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By Jack Bernard, contributing columnist | Having lived in small Southern towns for most of my life, I believe that the preachers are almost universally good people, modest folks who care much less about themselves than their flock. There are some exceptions for example former Winder Pastor Jody Hice, now Rep. Hice, who preached hate as a right-wing radio show host.
However, I don't feel as positively about televangelists. I am not a religious scholar, but is the inference in the above quote that Billy Graham will be poor in heaven?
But, Brother Billy was not even the richest preacher in the USA, much less the world. Here is a listing of the six wealthiest American preachers (net worth, from Beliefnet):
Graham was "preacher to the presidents." He was a big Nixon supporter right down to the bitter end. He also told Nixon regarding Jews that: "They don't know how I really feel about what they're doing to this country." Would Jesus, a Jew, have approved of Graham's documented anti-Semitism?
According to the conservative pundit George Will (WP, 2-22-18): "Graham frequently vowed to abstain from partisan politics and almost as frequently slipped this self-imposed leash, almost always on behalf of Republicans." For example, an older Graham placed a Washington Post advertisement in November 2012, urging religious people to vote Biblical values such as "support the Biblical definition of marriage between a man and a woman."
Did this set the tone for today's evangelicals, 80 percent of whom approve of a president who has been married three times and has had numerous salacious affairs while married? A man who epitomizes the moral opposite of nearly everything that evangelicals believe?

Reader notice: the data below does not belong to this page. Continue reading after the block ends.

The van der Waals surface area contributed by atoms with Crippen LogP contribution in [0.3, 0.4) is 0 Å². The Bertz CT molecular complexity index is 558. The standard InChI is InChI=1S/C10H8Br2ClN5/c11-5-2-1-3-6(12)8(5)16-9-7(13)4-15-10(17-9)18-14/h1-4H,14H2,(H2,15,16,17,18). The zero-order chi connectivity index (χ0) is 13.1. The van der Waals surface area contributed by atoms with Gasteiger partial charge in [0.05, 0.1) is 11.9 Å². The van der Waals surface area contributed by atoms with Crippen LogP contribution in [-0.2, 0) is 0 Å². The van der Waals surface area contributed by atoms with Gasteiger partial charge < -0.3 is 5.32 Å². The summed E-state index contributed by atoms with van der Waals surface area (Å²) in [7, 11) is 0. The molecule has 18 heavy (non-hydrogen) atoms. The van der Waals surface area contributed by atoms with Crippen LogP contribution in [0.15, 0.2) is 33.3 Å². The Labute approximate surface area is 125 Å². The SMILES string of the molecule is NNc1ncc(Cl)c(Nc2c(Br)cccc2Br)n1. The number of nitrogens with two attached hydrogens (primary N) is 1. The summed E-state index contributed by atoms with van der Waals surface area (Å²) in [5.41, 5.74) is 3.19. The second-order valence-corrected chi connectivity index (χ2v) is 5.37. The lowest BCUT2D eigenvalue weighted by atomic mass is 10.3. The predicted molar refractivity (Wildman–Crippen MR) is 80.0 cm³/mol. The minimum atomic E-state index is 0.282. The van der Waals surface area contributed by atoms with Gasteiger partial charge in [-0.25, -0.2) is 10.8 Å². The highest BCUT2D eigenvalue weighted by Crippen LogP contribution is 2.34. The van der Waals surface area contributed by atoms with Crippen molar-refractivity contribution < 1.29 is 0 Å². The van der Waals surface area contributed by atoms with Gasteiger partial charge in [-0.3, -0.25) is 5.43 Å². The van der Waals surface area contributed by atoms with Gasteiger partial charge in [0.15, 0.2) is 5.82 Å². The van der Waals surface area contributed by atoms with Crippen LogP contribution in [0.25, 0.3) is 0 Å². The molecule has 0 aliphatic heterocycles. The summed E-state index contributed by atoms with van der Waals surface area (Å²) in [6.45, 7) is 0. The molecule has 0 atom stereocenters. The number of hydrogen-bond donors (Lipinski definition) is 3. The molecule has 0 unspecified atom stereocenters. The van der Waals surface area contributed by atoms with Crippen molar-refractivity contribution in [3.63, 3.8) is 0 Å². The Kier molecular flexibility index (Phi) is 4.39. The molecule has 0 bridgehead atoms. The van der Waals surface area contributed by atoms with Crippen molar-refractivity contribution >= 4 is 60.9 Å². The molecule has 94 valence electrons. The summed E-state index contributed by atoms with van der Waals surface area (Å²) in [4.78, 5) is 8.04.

When the missionary Stanley Jones asked Gandhi about Jesus, his response was "I love Christ. It's just that so many of you Christians are so unlike Christ."
This column is not intended to negate the good works of Billy Graham. For example, to his credit, he pushed desegregation at a time when it was not popular.
However, the mainstream
media seems much more interested in dwelling on Billy's Graham fame than
evaluating his legacy. This is intended to balance the scales.
By Elliott Brack, editor and publisher | If you moved to Gwinnett after 1984, you may not realize the significance of that year politically for the county. You would not be alone. The county's population in 1984 was 226,100, while today it's estimated to be 960,000. So a great majority of residents, 733,100, have moved here since 1984. You are in good company.
Back in 1984, the county was still composed of mainly white residents, more than 95 percent. Today that's no longer the case, with the white population in 2018 in a minority, and with African-Americans, Hispanic and Asians being together a majority of the county.
The year 1984 was a watershed year in politics. Up until 1984, Gwinnett had elected mostly Democratic officials, though Louise Radloff had won a school board post in 1973. But until then, she was the key Republican to hold office in Gwinnett. (Ironically, Mrs. Radloff is still on the school board, but when Republicans gerrymandered her district, she ran for office as a Democrat, won, and still sits on the School Board, with 45 years of service.)
What happened in 1984 in Gwinnett startled both the Democrats and the Republicans. There were 17 contested races for county commission, school board and legislative races on the ballot that year, while only one Democrat (Probate Judge Alton Tucker) had no opposition.